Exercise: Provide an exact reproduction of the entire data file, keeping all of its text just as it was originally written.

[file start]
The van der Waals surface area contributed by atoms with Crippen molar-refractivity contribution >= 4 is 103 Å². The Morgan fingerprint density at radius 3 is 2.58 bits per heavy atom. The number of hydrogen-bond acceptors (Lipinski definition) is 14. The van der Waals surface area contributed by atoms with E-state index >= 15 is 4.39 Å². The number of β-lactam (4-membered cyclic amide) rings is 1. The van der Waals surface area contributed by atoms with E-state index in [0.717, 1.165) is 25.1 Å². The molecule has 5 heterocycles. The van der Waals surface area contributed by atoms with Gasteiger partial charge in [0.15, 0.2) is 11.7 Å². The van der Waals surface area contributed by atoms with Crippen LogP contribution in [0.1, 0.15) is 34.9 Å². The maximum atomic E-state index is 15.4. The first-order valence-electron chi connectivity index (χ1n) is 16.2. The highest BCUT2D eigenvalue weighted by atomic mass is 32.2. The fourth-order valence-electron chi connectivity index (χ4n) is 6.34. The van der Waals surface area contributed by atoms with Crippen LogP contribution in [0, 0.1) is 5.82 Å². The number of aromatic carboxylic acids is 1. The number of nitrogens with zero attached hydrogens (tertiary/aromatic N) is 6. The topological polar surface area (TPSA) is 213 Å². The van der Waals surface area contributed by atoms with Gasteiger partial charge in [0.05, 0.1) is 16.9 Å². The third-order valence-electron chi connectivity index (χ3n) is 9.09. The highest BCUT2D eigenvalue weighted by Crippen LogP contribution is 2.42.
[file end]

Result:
The van der Waals surface area contributed by atoms with Crippen molar-refractivity contribution >= 4 is 103 Å². The Morgan fingerprint density at radius 3 is 2.58 bits per heavy atom. The number of hydrogen-bond acceptors (Lipinski definition) is 14. The van der Waals surface area contributed by atoms with E-state index >= 15 is 4.39 Å². The number of β-lactam (4-membered cyclic amide) rings is 1. The van der Waals surface area contributed by atoms with E-state index in [0.717, 1.165) is 25.1 Å². The molecule has 5 heterocycles. The van der Waals surface area contributed by atoms with Gasteiger partial charge in [0.15, 0.2) is 11.7 Å². The van der Waals surface area contributed by atoms with Crippen LogP contribution in [0.1, 0.15) is 34.9 Å². The maximum atomic E-state index is 15.4. The first-order valence-electron chi connectivity index (χ1n) is 16.2. The highest BCUT2D eigenvalue weighted by atomic mass is 32.2. The fourth-order valence-electron chi connectivity index (χ4n) is 6.34. The van der Waals surface area contributed by atoms with Crippen LogP contribution in [0, 0.1) is 5.82 Å². The number of aromatic carboxylic acids is 1. The number of nitrogens with zero attached hydrogens (tertiary/aromatic N) is 6. The topological polar surface area (TPSA) is 213 Å². The van der Waals surface area contributed by atoms with Gasteiger partial charge in [0.05, 0.1) is 16.9 Å². The third-order valence-electron chi connectivity index (χ3n) is 9.09. The highest BCUT2D eigenvalue weighted by Crippen LogP contribution is 2.42.